SmallSats are helping to bolster the country’s STEM pipeline
When the National Science Foundation (NSF) first launched its CubeSat program in 2007, it received 27 proposals, including those from prior skeptics who said they could never scale their payload to be small enough to fly on a CubeSat.
“They were some of the first to try,” said Therese Jorgensen, program director with NSF. “Since then the interest has only grown and we’ve been very successful beyond expectations.”
To date, the NSF program, which primarily funds university projects, has launched six CubeSat missions with four more currently in various stages of development. A new competition is planned for the spring to fund two more projects.
Not only do NSF-funded CubeSats provide data to inform scientific research at universities, they also provide students with valuable hands-on experience.
“Everybody knew CubeSats were good for educational purposes,” Jorgensen said. “Asking students to build something real that’s supposed to actually work in space and actually launch it, not just pretend—the training that it offers—the value of that nobody disputes. But there was still a thought when we had our first competition that people would laugh. They just never believed CubeSats could be useful and take real data and inform real science.”
Andrew Kalman, president of Pumpkin Inc. and director of Stanford University’s Space and Systems Development Laboratory, said CubeSats play a large part in the lab’s real-world training for aeronautics and astronautics students. In late 2013, students collaborated with NASA’s Jet Propulsion Laboratory (JPL) to upgrade an existing CubeSat design, add a GPS receiver, and demonstrate the system at JPL.
“This plays very well to employers,” Kalman said. “We have had undergrads go to work for the National Geospatial-Intelligence Agency based on the work done in this lab.”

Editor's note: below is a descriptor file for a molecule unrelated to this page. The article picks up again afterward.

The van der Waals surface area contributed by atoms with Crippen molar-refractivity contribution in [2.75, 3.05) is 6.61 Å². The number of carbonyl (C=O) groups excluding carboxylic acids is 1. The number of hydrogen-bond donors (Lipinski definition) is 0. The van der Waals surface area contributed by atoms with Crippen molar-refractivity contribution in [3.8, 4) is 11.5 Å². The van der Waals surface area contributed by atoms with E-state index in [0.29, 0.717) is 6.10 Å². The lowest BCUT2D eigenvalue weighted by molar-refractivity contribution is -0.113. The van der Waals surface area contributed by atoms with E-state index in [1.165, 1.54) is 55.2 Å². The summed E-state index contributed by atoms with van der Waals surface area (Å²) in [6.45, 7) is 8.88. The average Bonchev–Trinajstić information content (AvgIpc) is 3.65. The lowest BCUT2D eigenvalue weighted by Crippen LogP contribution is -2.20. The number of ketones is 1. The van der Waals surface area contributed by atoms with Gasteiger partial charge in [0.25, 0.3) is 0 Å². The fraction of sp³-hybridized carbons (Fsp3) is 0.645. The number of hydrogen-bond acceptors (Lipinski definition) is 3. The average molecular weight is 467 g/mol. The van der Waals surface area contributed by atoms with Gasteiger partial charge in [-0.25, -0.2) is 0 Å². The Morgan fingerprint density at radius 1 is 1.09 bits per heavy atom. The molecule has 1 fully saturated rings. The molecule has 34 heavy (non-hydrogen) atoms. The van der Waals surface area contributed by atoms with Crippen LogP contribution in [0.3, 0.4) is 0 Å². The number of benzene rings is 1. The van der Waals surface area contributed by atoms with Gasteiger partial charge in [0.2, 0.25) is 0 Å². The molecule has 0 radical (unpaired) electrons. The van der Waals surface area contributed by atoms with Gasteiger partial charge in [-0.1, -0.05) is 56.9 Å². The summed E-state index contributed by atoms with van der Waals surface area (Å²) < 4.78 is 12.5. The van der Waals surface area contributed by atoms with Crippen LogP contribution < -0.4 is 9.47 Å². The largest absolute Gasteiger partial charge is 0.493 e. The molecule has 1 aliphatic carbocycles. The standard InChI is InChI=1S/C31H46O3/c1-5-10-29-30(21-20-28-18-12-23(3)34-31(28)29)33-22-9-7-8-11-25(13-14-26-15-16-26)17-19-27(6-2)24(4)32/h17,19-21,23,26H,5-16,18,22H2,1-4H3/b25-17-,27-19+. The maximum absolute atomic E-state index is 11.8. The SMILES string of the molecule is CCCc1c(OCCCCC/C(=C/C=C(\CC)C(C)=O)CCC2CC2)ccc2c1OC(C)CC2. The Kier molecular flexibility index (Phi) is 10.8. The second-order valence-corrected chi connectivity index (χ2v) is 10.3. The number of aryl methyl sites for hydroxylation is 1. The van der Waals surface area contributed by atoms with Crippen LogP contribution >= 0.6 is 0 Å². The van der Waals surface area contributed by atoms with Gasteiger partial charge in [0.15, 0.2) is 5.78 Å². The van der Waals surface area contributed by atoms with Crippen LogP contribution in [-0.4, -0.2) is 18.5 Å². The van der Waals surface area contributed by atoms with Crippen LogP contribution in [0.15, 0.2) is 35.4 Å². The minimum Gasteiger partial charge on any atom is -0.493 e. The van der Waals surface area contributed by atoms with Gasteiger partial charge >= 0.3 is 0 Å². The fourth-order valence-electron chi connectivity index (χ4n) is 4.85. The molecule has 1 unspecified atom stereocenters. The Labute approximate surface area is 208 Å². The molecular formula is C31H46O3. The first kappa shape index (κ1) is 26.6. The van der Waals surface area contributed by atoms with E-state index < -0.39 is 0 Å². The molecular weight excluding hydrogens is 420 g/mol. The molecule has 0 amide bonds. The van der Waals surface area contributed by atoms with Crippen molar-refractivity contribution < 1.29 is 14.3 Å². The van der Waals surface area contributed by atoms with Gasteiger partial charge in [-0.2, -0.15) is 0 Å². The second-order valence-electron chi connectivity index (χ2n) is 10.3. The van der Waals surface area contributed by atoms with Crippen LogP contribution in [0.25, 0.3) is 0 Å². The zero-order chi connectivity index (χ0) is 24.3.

The Texas Spacecraft Lab at the University of Texas at Austin conducts space missions with SmallSats, including CubeSats, according to Glenn Lightsey, the lab’s principal investigator.
The lab conducts mostly government-sponsored research, with the bulk of its funding coming from DoD and NASA, although it does have some commercial partners as well.
“Our students are always hired immediately,” Lightsey said. “There’s never any issue with placing our students because they have these great hands-on skills.”
CubeSats have expanded into high school classrooms as well. In November, Thomas Jefferson High School in Alexandria, Va., made headlines with the launch of its TJ3SAT, a CubeSat designed to increase interest in aerospace technology as part of NASA’s Educational Launch of NanoSatellites Program. TJ3SAT was launched from NASA’s Wallops Flight Facility November 19, a culmination of seven years of work by more than 50 students, according to the project’s website.
Additionally, the National Reconnaissance Office (NRO) CubeSat Program has numerous partners in academia.
“We try to bring [graduate schools] in and bring those folks up to speed to help us going into this next future,” said Tina Harrington, director of NRO’s signals intelligence systems acquisition directorate. “That provides an opportunity to do things differently than we would with our own programs.”
Featured image: Jennifer Williams (left) and Robert Carroll test an early prototype of Siena College’s Firefly’s photometer. Photo courtesy of National Science Foundation